Input forms are a vital way to interact with users; making them accessible to all users is critical. HTML has many out-of-the-box elements, tags and techniques — outlined and illustrated below — to provide these capabilities.
HTML fieldset and legend tags
When to use the HTML fieldset and legend tags:
DO USE fieldset and legend
- On a single multiple choice question with radio buttons or checkboxes
- On several questions relating to the same topic
DO NOT USE fieldset and legend
On a single form field that asks for a single piece of information
aria-required="true" instead of the HTML
required attribute since the latter is not implemented uniformly across browsers and tends to announce empty required fields as invalid when the user first focuses on the field.
If you have to use the HTML
required attribute, use it in conjunction with
aria-invalid to avoid user confusion.
Code Example 1
<label for="name"> Name </label> <input id="name" type="text" aria-required="true">
Code Example 2
<label for="name"> Name </label> <input id="name" type="text" required aria-invalid="false">
All form inputs must be labelled, so make sure the label tag gets the
for attribute. This ensures the label will get announced when the screen reader user focuses on the field.
<label for="name"> Name </label> <input id="name" type="text">
Invalid fields need visual and non-visual cues to communicate. Use “live regions” so that screen readers will announce the error message:
On page load
aria-describedbyon input pointing to the related error message container
- Error message container gets
aria-invalid="true"on the input for non-visual
- Inject the error message text into the error container
Hint text should be programmatically associated with its related input so that it gets announced by screen readers when a user focuses on the field. This is done by attaching
aria-describedby to the related input and pointing it to the
id of the hint text container.
An error message and hint text will display upon submitting the following form if the requirements aren't met. In this case the requirements are that the field cannot be left blank. The error message and hint text will both be visually rendered and also read by a screen reader if one is in use.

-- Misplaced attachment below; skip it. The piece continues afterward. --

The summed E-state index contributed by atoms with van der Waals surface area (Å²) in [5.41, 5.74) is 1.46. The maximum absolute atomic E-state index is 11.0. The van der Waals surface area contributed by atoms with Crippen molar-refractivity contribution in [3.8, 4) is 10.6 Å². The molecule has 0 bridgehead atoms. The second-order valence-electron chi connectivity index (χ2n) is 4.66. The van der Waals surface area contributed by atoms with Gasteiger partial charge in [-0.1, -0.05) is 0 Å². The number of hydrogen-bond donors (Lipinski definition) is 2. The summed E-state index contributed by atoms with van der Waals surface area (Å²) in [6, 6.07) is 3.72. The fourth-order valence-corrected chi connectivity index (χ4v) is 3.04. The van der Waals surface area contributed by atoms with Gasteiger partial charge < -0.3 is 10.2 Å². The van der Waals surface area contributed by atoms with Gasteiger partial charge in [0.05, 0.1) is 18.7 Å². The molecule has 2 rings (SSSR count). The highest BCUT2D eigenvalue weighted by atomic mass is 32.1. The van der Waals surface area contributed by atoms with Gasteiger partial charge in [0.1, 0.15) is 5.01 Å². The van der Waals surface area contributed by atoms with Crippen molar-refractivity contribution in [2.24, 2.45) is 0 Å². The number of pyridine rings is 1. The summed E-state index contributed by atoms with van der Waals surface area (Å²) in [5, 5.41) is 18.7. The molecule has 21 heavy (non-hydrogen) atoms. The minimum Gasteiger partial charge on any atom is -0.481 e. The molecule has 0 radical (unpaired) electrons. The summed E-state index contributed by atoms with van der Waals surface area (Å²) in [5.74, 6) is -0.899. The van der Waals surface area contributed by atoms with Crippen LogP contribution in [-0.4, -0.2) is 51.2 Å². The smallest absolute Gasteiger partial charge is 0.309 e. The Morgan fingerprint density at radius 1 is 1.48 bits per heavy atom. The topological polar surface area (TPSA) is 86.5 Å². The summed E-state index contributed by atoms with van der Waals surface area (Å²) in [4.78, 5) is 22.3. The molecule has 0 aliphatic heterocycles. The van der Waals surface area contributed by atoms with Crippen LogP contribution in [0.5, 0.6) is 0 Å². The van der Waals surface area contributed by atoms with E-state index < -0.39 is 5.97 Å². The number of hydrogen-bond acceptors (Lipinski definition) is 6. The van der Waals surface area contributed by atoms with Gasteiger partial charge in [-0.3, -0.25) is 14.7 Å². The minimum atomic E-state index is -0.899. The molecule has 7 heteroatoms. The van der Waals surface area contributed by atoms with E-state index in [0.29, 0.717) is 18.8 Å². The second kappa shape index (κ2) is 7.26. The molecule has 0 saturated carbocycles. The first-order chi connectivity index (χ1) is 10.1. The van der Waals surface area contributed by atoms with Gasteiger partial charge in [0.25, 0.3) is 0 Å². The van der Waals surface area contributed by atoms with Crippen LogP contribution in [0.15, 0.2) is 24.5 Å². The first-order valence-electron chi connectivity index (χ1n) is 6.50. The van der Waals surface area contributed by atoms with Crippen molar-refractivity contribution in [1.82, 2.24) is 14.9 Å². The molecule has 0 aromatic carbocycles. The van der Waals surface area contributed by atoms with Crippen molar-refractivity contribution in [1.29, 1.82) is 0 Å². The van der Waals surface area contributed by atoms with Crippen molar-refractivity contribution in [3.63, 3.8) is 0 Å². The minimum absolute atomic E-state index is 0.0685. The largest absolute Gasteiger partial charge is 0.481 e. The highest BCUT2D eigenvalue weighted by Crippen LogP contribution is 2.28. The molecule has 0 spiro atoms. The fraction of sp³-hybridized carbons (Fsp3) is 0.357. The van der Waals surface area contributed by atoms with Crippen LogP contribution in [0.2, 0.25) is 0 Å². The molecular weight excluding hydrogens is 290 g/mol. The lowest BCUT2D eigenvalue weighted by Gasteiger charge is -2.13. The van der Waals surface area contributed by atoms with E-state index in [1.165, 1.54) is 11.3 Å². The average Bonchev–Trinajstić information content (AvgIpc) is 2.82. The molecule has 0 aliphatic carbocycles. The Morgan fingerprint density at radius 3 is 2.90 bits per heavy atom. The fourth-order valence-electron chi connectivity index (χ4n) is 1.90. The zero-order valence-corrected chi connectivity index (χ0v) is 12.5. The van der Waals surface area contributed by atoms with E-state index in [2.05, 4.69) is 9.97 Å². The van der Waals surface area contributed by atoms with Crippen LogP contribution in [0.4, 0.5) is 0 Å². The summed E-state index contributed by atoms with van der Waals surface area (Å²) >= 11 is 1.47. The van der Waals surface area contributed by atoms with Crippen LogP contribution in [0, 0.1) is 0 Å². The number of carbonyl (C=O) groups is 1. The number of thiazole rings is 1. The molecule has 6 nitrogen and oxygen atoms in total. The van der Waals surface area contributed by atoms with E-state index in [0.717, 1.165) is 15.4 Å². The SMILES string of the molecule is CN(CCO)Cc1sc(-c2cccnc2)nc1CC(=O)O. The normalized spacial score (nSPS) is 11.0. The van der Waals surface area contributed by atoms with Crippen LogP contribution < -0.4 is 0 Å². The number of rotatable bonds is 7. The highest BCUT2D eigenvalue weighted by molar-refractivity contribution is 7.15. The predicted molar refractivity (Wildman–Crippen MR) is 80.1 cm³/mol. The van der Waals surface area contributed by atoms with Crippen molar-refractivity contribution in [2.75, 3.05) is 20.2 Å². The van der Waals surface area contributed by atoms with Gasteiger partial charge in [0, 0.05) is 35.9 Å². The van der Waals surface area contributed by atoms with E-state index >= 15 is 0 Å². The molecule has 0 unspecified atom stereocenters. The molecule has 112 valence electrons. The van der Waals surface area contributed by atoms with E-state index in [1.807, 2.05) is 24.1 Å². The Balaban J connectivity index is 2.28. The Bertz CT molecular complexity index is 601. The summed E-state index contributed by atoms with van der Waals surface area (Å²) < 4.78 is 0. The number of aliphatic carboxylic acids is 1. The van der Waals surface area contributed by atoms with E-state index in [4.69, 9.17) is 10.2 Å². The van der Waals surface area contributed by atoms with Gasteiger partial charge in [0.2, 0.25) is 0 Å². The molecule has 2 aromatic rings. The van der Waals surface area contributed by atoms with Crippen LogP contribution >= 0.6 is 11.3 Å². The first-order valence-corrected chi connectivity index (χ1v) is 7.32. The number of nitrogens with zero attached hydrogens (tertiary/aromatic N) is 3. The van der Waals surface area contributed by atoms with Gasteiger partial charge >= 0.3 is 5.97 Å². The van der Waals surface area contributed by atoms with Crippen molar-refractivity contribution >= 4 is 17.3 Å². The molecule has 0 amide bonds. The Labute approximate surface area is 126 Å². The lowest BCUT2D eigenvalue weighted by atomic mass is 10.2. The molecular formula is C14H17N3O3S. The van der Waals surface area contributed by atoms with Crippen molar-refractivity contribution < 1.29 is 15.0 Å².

Without an error
<form> <label for="name"> Name </label> <input type="text" aria-describedby="name-error hint-text-name" id="name" aria-required="true" /> <p id="hint-text-name"> Enter your full first name and not a nickname. </p> <div id="name-error" aria-live="polite" role="alert"></div> <button type="submit">Submit</button> </form>
With an error
<form> <label for="name"> Name </label> <input type="text" aria-invalid="true" aria-describedby="name-error hint-text-name" id="name" aria-required="true" /> <p id="hint-text-name"> Enter your full first name and not a nickname. </p> <div id="name-error" aria-live="polite" role="alert"> A name is required. </div> <button type="submit">Submit</button> </form>
aria-describedby can take multiple space delimited ID references, so you can associate both hint and error elements to one field.
What does the research say?
Careful form design has a huge impact on the speed with which users can understand and accurately complete a form. Usability problems on forms really hurt business. When forms follow basic usability guidelines, completion time decreases significantly and users are almost twice as likely to submit the form with no errors on the first try. Follow established recommendations for website forms usability:
- Keep it short.
- Visually group related labels and fields.
- Present fields in a single column layout.
- Use logical sequencing.
- Avoid placeholder text.
- Match fields to the type and size of the input.
- Distinguish optional and required fields.
- Explain any input or formatting requirements.
- Avoid Reset and Clear buttons.
- Provide highly visible and specific error messages.
When it comes to form fields:
- Place the label closer to the associated text field than to other text fields.
- Group together related fields.
Internal research shows that users prefer their information to be saved as they complete a form, and would expect to be able to pick up where they left off if interrupted. Allow customers to return to a claim form in progress to complete and submit, or clearly state that a customer’s data is not being saved pre-submission. Users also desire chat capabilities or a contact number on the page in case they have problems completing a form.
Only ask for contact information when necessary, and make it clear what to expect once a form is submitted. Some users are hesitant about entering personal identifying information, especially if it’s not clear how it will be used. Some users are more open to providing an email address than a phone number.
Primary Sources (Cigna User Research Studies)
These sources are internal studies:
- Designing Usable Web Forms — Empirical Evaluation of Web Form Improvement Guidelines (Seckler, M. et al, Proceedings of the 2014 annual conference on Human factors in computing systems (2014), pp. 1275-1284)
- Website Forms Usability: Top 10 Recommendations (Source: Kathryn Whitenton of Nielsen/Norman Group)
- Form Design Quick Fix: Group Form Elements Effectively Using White Space (Source: Marieke McCloskey of Nielsen/Norman Group)
- Creating Usable Online Forms (Usability.gov)